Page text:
Food Insufficiency, Supplemental Nutrition Assistance Program (SNAP) Status, and 9-Year Trajectory of Cognitive Function in Older Adults: The Longitudinal National Health and Aging Trends Study, 2012–2020

Despite findings from cross-sectional studies, how food insecurity experience/Supplemental Nutrition Assistance Program (SNAP) status relates to cognitive decline over time has not been fully understood.

We aimed to investigate the longitudinal associations between food insecurity/SNAP status and cognitive function in older adults (≥65 y).

Longitudinal data from the National Health and Aging Trends Study 2012–2020 were analyzed (n = 4578, median follow-up years = 5 y). Participants reported food insecurity experience (5-item) and were classified as food sufficient (FS, no affirmative answer) and food insufficient (FI, any affirmative answer). The SNAP status was defined as SNAP participants, SNAP eligible nonparticipants (
200% Federal Poverty Line, FPL), and SNAP ineligible nonparticipants (>200% FPL). Cognitive function was measured via validated tests in 3 domains, and the standardized domain-specific and combined cognitive function z-scores were calculated. Mixed-effect models with a random intercept were used to study how FI or SNAP status was associated with combined and domain-specific cognitive z-scores over time, adjusting for static and time-varying covariates.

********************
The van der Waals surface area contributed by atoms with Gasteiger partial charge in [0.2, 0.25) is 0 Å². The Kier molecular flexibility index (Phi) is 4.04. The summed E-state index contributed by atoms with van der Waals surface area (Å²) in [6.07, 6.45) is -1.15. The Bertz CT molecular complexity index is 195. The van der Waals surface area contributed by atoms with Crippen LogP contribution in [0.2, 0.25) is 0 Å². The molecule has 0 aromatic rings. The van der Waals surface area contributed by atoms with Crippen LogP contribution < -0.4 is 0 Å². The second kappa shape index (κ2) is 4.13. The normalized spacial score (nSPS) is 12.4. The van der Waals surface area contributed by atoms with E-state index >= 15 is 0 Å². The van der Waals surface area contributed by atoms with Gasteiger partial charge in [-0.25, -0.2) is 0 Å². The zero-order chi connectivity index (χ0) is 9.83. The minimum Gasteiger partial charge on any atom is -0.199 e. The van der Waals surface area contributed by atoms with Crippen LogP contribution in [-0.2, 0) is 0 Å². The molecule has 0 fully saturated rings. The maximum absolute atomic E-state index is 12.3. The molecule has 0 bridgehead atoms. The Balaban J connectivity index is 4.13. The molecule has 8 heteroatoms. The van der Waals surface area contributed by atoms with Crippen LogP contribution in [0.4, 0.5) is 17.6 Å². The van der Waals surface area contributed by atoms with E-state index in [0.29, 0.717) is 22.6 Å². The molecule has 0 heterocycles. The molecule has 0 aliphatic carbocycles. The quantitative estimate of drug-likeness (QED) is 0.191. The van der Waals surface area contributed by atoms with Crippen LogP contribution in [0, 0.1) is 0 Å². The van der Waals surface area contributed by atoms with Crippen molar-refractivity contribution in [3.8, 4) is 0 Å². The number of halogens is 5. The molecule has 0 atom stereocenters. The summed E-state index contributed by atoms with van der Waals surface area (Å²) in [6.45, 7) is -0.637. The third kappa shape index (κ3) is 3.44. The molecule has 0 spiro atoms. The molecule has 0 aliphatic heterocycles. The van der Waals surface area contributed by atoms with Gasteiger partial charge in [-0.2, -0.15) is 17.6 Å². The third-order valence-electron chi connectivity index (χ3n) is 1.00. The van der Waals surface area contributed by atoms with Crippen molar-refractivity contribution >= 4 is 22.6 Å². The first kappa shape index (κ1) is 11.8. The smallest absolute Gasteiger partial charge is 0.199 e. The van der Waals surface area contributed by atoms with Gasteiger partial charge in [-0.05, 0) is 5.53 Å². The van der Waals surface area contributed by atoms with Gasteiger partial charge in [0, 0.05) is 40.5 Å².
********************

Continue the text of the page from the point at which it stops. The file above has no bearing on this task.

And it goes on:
At baseline, 96.3% of the participants were FS and 3.7% were FI. In a subsample (n = 2832), 10.8% were SNAP participants, 30.7% were SNAP eligible nonparticipants, and 58.6% were SNAP ineligible nonparticipants. Compared with the FS group in the adjusted model (FI vs. FS), FI was associated with faster decline in the combined cognitive function scores [−0.043 (−0.055, −0.032) vs. −0.033 (−0.035, −0.031) z-scores per year, P-interaction = 0.064]. Cognitive decline rates (z-scores per year) in the combined score were similar in SNAP participants (β = −0.030; 95% CI: −0.038, −0.022) and SNAP ineligible nonparticipants (β = −0.028; 95% CI: −0.032, −0.024), both of which were slower than the rate in SNAP eligible nonparticipants (β = −0.043; 95% CI: −0.048, −0.038; P-interaction < 0.0001).

Food sufficiency and SNAP participation may be protective factors preventing accelerated cognitive decline in older adults.